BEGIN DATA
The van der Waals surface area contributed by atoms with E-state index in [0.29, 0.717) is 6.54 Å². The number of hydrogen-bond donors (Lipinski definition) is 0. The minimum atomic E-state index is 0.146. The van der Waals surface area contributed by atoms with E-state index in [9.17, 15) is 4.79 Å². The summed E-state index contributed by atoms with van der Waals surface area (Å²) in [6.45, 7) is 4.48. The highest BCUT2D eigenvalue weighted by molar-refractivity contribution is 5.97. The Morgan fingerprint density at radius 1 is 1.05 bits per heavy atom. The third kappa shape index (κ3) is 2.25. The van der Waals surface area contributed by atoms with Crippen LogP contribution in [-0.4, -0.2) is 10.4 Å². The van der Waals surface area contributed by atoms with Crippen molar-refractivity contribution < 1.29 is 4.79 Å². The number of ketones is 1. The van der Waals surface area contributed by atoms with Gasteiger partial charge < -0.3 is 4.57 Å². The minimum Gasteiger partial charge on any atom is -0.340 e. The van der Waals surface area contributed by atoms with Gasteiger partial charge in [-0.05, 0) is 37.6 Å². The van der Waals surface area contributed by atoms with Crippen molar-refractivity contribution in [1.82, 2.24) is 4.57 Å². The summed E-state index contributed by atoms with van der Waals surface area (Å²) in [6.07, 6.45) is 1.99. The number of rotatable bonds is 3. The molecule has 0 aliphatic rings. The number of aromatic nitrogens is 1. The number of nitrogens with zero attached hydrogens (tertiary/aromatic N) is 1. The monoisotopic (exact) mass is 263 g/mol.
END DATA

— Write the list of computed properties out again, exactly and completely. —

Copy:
The van der Waals surface area contributed by atoms with E-state index in [0.29, 0.717) is 6.54 Å². The number of hydrogen-bond donors (Lipinski definition) is 0. The minimum atomic E-state index is 0.146. The van der Waals surface area contributed by atoms with E-state index in [9.17, 15) is 4.79 Å². The summed E-state index contributed by atoms with van der Waals surface area (Å²) in [6.45, 7) is 4.48. The highest BCUT2D eigenvalue weighted by molar-refractivity contribution is 5.97. The Morgan fingerprint density at radius 1 is 1.05 bits per heavy atom. The third kappa shape index (κ3) is 2.25. The van der Waals surface area contributed by atoms with Crippen LogP contribution in [-0.4, -0.2) is 10.4 Å². The van der Waals surface area contributed by atoms with Crippen molar-refractivity contribution < 1.29 is 4.79 Å². The number of ketones is 1. The van der Waals surface area contributed by atoms with Gasteiger partial charge < -0.3 is 4.57 Å². The minimum Gasteiger partial charge on any atom is -0.340 e. The van der Waals surface area contributed by atoms with Gasteiger partial charge in [-0.05, 0) is 37.6 Å². The van der Waals surface area contributed by atoms with Crippen molar-refractivity contribution in [1.82, 2.24) is 4.57 Å². The summed E-state index contributed by atoms with van der Waals surface area (Å²) in [6.07, 6.45) is 1.99. The number of rotatable bonds is 3. The molecule has 0 aliphatic rings. The number of aromatic nitrogens is 1. The number of nitrogens with zero attached hydrogens (tertiary/aromatic N) is 1. The monoisotopic (exact) mass is 263 g/mol.